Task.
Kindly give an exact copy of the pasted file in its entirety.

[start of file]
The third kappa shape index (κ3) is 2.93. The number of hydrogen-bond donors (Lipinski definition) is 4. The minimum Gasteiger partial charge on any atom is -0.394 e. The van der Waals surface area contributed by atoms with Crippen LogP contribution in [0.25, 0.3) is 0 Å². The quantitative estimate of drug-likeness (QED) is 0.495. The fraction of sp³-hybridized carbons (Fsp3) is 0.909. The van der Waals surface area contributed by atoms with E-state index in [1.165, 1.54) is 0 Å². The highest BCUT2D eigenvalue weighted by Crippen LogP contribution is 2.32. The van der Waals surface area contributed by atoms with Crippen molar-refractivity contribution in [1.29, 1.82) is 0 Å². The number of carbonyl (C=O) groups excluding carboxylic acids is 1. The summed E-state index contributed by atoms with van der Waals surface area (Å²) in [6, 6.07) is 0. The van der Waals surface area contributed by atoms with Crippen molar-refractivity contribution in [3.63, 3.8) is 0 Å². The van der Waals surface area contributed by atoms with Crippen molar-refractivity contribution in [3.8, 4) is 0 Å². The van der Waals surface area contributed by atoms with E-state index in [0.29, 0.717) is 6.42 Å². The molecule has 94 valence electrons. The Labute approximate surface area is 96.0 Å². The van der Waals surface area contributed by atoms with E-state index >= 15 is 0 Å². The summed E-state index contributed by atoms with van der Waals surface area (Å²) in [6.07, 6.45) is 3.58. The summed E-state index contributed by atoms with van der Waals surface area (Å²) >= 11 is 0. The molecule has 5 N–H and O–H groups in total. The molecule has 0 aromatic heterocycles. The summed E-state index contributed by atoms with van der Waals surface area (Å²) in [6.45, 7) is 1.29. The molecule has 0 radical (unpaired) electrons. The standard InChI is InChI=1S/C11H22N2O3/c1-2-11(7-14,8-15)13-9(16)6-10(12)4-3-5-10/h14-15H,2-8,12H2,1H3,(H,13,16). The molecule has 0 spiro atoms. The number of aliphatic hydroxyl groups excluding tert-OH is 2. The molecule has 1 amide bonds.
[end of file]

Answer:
The third kappa shape index (κ3) is 2.93. The number of hydrogen-bond donors (Lipinski definition) is 4. The minimum Gasteiger partial charge on any atom is -0.394 e. The van der Waals surface area contributed by atoms with Crippen LogP contribution in [0.25, 0.3) is 0 Å². The quantitative estimate of drug-likeness (QED) is 0.495. The fraction of sp³-hybridized carbons (Fsp3) is 0.909. The van der Waals surface area contributed by atoms with E-state index in [1.165, 1.54) is 0 Å². The highest BCUT2D eigenvalue weighted by Crippen LogP contribution is 2.32. The van der Waals surface area contributed by atoms with Crippen molar-refractivity contribution in [1.29, 1.82) is 0 Å². The number of carbonyl (C=O) groups excluding carboxylic acids is 1. The summed E-state index contributed by atoms with van der Waals surface area (Å²) in [6, 6.07) is 0. The van der Waals surface area contributed by atoms with Crippen molar-refractivity contribution in [3.63, 3.8) is 0 Å². The van der Waals surface area contributed by atoms with Crippen molar-refractivity contribution in [3.8, 4) is 0 Å². The van der Waals surface area contributed by atoms with E-state index in [0.29, 0.717) is 6.42 Å². The molecule has 94 valence electrons. The Labute approximate surface area is 96.0 Å². The van der Waals surface area contributed by atoms with E-state index >= 15 is 0 Å². The summed E-state index contributed by atoms with van der Waals surface area (Å²) in [6.07, 6.45) is 3.58. The summed E-state index contributed by atoms with van der Waals surface area (Å²) >= 11 is 0. The molecule has 5 N–H and O–H groups in total. The molecule has 0 aromatic heterocycles. The summed E-state index contributed by atoms with van der Waals surface area (Å²) in [6.45, 7) is 1.29. The molecule has 0 radical (unpaired) electrons. The standard InChI is InChI=1S/C11H22N2O3/c1-2-11(7-14,8-15)13-9(16)6-10(12)4-3-5-10/h14-15H,2-8,12H2,1H3,(H,13,16). The molecule has 0 spiro atoms. The number of aliphatic hydroxyl groups excluding tert-OH is 2. The molecule has 1 amide bonds.